No one could tell you what to do. You were a force to be reckoned with, filled with...
Think back to when you were 16.
No one could tell you what to do. You were a force to be reckoned with, filled with the undeniable feeling that you could take on anything and win.
Having formed in 1994, Deerhoof has now reached that fateful age and by rites it’s their turn to go out and challenge the world. As if on some adolescent impulse, this year Satomi Matsuzaki, Ed Rodriguez, John Dieterich, and Greg Saunier, just up and split from San Francisco, the only home they've ever known as a band, and left behind all notions of 'what a Deerhoof record sounds like.'
The result is Deerhoof vs. Evil. The band’s eleventh album and the musical equivalent of hormones raging out of control. It explodes out of the speakers with a gawky triumph and inflamed sentimentality. These are songs that practically demand that you dance and sing along. Right from the start you know you’re hearing a daring band of the consequences of failing.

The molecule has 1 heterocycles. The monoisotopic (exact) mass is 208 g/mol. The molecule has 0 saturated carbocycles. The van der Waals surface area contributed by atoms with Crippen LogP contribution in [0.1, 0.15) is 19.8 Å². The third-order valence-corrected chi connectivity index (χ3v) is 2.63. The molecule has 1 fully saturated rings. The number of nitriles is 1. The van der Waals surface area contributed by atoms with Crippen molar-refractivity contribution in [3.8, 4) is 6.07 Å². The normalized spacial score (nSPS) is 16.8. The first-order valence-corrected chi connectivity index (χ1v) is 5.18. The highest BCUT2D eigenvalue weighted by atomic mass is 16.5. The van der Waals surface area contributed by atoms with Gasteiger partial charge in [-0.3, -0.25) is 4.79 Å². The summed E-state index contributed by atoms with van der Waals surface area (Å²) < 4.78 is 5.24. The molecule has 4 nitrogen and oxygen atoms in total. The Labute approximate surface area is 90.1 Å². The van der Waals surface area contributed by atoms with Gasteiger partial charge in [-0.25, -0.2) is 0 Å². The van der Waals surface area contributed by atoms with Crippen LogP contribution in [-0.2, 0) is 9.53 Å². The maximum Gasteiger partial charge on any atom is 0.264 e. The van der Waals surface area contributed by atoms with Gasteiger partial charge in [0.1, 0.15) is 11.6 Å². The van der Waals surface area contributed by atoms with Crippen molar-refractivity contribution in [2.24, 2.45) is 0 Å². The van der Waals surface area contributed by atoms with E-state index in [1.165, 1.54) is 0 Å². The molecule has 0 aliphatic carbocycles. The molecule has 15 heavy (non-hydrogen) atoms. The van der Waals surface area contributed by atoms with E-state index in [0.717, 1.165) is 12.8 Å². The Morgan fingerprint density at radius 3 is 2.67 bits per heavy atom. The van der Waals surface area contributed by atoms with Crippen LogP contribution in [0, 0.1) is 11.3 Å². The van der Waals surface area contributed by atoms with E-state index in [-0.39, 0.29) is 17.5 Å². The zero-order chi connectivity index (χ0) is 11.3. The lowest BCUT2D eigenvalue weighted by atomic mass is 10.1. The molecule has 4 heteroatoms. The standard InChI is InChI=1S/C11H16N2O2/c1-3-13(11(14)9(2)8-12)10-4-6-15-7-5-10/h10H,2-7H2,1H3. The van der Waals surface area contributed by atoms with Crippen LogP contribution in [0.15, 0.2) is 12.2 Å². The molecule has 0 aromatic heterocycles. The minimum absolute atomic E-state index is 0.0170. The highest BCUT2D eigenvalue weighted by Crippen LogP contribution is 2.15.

The New York Times call Deerhoof “one of the most original rock bands to have come along in the last decade” and, frankly, we couldn’t agree more.
Self-recorded, mixed and mastered in rehearsal spaces and basements with no engineers or outside input, Deerhoof vs. Evil dresses up their well-known reckless exuberance and splashes their sonic colours into the most unexpected combinations.
It is Deerhoof’s ode to their adolescence, and after one listen you know it’s going to be a “Sweet 16.”